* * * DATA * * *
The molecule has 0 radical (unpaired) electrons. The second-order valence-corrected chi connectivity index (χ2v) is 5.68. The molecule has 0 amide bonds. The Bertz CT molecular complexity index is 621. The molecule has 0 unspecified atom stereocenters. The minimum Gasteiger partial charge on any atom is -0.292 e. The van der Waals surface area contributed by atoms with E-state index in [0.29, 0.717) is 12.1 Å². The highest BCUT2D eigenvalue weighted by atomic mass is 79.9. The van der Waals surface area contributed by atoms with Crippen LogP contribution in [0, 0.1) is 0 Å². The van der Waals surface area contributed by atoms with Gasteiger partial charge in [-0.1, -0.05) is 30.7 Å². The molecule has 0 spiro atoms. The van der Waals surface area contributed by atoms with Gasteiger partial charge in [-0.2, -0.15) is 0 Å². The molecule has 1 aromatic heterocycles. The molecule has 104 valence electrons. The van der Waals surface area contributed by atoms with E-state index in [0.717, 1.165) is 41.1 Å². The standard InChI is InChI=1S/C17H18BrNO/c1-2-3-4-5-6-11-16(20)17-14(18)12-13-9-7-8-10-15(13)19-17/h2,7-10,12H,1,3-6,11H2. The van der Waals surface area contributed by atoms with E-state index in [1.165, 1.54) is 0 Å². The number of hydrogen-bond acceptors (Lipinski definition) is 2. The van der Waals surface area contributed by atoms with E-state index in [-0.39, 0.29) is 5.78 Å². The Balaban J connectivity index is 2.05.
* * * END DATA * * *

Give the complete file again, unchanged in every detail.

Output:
The molecule has 0 radical (unpaired) electrons. The second-order valence-corrected chi connectivity index (χ2v) is 5.68. The molecule has 0 amide bonds. The Bertz CT molecular complexity index is 621. The molecule has 0 unspecified atom stereocenters. The minimum Gasteiger partial charge on any atom is -0.292 e. The van der Waals surface area contributed by atoms with E-state index in [0.29, 0.717) is 12.1 Å². The highest BCUT2D eigenvalue weighted by atomic mass is 79.9. The van der Waals surface area contributed by atoms with Crippen LogP contribution in [0, 0.1) is 0 Å². The van der Waals surface area contributed by atoms with Gasteiger partial charge in [-0.1, -0.05) is 30.7 Å². The molecule has 0 spiro atoms. The van der Waals surface area contributed by atoms with Gasteiger partial charge in [-0.2, -0.15) is 0 Å². The molecule has 1 aromatic heterocycles. The molecule has 104 valence electrons. The van der Waals surface area contributed by atoms with E-state index in [0.717, 1.165) is 41.1 Å². The standard InChI is InChI=1S/C17H18BrNO/c1-2-3-4-5-6-11-16(20)17-14(18)12-13-9-7-8-10-15(13)19-17/h2,7-10,12H,1,3-6,11H2. The van der Waals surface area contributed by atoms with E-state index in [1.165, 1.54) is 0 Å². The number of hydrogen-bond acceptors (Lipinski definition) is 2. The van der Waals surface area contributed by atoms with E-state index in [-0.39, 0.29) is 5.78 Å². The Balaban J connectivity index is 2.05.